The results are in and according to the U.S. Census Bureau, Seattle tops the big city in the U.S. for the number of college-educated residents, coming in at a staggering 63 percent for residents age 25 and older. As Seattle Times reports, “among the 50 largest cities in the country, we’re the only one to hit that 60 percent mark — something we first achieved in 2015.”
To be sure, the population of the United States is more educated than ever before. On a national basis, roughly 35 percent of Americans hold a four-year degree, the equivalent of those that graduated from high school in 1950. As each generation comes to college age, the numbers increase. As the Times outlines, “among Seattle millennials (ages 25-34), 73 percent are college graduates.”
The above map, which illustrates the top cities on the list, demonstrates the way in which the economy has driven college-educated residents to cities where tech jobs are prevalent: Seattle, WA; San Francisco, CA; and Austin, TX.
Data also shows that more than a quarter of Seattle residents hold an advanced degree (master’s, professional or Ph.D.), a figure that is higher than nearly all big cities, with the exception of Washington, D.C. Moving out to mid-size cities, Bellevue ranks well among the most educated cities, with an even greater percentage of college-educated residents than Seattle, at 68 percent of residents aged 25 and older.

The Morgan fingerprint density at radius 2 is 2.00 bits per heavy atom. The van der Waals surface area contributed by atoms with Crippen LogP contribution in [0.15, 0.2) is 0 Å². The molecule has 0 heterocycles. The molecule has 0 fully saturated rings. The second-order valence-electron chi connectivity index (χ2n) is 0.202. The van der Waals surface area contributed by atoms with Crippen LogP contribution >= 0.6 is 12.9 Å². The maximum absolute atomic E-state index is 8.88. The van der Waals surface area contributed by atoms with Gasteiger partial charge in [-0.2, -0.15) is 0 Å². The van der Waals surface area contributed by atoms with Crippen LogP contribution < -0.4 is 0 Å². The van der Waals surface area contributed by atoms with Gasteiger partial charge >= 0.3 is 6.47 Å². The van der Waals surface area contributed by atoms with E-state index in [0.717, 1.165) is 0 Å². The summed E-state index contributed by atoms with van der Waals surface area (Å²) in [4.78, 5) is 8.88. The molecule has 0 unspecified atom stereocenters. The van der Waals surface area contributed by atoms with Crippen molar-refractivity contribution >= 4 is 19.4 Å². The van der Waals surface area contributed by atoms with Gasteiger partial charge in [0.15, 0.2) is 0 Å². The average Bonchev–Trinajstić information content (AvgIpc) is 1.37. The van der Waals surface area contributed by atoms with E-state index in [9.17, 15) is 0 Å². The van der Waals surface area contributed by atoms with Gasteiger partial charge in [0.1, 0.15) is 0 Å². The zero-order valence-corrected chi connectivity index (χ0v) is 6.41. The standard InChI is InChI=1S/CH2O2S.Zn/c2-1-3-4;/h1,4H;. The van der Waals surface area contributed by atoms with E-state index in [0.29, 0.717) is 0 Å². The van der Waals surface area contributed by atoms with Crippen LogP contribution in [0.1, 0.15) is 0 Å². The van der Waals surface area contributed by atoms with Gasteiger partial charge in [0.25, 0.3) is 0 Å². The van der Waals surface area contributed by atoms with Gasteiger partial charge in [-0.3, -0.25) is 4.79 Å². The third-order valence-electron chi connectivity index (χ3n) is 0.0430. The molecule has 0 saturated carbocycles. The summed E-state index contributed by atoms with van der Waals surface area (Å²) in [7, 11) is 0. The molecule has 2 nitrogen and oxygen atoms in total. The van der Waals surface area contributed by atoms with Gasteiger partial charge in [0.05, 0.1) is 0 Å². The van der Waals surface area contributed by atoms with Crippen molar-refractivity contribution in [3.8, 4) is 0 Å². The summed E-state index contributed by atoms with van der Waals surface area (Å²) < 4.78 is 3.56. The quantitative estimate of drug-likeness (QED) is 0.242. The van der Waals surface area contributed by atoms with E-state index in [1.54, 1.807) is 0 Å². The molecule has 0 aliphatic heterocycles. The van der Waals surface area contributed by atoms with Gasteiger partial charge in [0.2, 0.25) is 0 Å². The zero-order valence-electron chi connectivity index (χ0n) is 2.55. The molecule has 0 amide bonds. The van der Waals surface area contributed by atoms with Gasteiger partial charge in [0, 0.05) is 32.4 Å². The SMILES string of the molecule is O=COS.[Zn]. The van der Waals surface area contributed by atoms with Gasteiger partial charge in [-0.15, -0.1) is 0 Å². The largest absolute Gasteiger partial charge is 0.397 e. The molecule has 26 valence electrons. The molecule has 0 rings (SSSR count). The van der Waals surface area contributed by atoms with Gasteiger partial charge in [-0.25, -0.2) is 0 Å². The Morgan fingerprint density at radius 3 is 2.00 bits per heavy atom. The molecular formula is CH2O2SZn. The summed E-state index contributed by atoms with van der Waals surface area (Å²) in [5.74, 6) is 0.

Given that Seattle is experiencing an influx of new, educated residents, Will Jeakle, a contributor to Forbes, wrote a guide that outlines “How to be Seattle Smart.” Among his recommendations are getting a dog to fit in, complaining about everything, holding contempt for Starbucks (despite buying coffee there), rooting for the Seahawks (whether or not you care for American football) and the suggestion to never—in any case—use an umbrella. It’s a funny article that we highly recommend reading through, whether you’re a born and bred Seattleite or newcomer.